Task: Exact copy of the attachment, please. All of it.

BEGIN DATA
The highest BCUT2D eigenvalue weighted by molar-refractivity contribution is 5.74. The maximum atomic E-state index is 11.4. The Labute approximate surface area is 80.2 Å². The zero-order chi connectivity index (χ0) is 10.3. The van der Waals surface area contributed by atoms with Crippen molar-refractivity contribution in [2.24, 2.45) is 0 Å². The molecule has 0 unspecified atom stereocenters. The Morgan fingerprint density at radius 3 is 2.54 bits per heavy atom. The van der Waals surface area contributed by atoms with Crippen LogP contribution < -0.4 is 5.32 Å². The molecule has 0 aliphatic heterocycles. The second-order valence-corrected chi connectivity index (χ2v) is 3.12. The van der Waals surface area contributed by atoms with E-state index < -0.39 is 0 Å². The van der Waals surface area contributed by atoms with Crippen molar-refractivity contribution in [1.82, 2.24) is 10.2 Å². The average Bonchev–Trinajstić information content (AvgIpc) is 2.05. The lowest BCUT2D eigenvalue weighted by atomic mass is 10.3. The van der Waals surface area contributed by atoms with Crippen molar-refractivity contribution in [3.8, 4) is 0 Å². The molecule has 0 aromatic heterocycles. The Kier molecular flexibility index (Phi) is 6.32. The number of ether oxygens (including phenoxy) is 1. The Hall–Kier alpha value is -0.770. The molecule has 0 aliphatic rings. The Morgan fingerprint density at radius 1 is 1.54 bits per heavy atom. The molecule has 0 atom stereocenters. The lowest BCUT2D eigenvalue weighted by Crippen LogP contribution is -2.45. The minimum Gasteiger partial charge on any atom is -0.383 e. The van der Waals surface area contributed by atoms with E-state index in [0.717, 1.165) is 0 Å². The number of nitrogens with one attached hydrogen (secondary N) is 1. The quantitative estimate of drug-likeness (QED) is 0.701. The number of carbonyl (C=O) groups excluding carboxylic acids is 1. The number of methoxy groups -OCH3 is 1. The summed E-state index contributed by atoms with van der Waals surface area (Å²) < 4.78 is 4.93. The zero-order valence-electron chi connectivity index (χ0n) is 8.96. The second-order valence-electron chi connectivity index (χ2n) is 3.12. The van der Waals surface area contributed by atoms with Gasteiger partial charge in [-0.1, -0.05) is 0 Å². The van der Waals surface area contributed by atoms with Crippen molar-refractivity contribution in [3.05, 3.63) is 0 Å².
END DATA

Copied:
The highest BCUT2D eigenvalue weighted by molar-refractivity contribution is 5.74. The maximum atomic E-state index is 11.4. The Labute approximate surface area is 80.2 Å². The zero-order chi connectivity index (χ0) is 10.3. The van der Waals surface area contributed by atoms with Crippen molar-refractivity contribution in [2.24, 2.45) is 0 Å². The molecule has 0 unspecified atom stereocenters. The Morgan fingerprint density at radius 3 is 2.54 bits per heavy atom. The van der Waals surface area contributed by atoms with Crippen LogP contribution < -0.4 is 5.32 Å². The molecule has 0 aliphatic heterocycles. The second-order valence-corrected chi connectivity index (χ2v) is 3.12. The van der Waals surface area contributed by atoms with E-state index < -0.39 is 0 Å². The van der Waals surface area contributed by atoms with Crippen molar-refractivity contribution in [1.82, 2.24) is 10.2 Å². The average Bonchev–Trinajstić information content (AvgIpc) is 2.05. The lowest BCUT2D eigenvalue weighted by atomic mass is 10.3. The van der Waals surface area contributed by atoms with Crippen molar-refractivity contribution in [3.8, 4) is 0 Å². The molecule has 0 aromatic heterocycles. The Kier molecular flexibility index (Phi) is 6.32. The number of ether oxygens (including phenoxy) is 1. The Hall–Kier alpha value is -0.770. The molecule has 0 aliphatic rings. The Morgan fingerprint density at radius 1 is 1.54 bits per heavy atom. The molecule has 0 atom stereocenters. The lowest BCUT2D eigenvalue weighted by Crippen LogP contribution is -2.45. The minimum Gasteiger partial charge on any atom is -0.383 e. The van der Waals surface area contributed by atoms with E-state index in [0.717, 1.165) is 0 Å². The number of nitrogens with one attached hydrogen (secondary N) is 1. The quantitative estimate of drug-likeness (QED) is 0.701. The number of carbonyl (C=O) groups excluding carboxylic acids is 1. The number of methoxy groups -OCH3 is 1. The summed E-state index contributed by atoms with van der Waals surface area (Å²) < 4.78 is 4.93. The zero-order valence-electron chi connectivity index (χ0n) is 8.96. The second-order valence-electron chi connectivity index (χ2n) is 3.12. The van der Waals surface area contributed by atoms with Gasteiger partial charge in [-0.1, -0.05) is 0 Å². The van der Waals surface area contributed by atoms with Crippen molar-refractivity contribution in [3.05, 3.63) is 0 Å².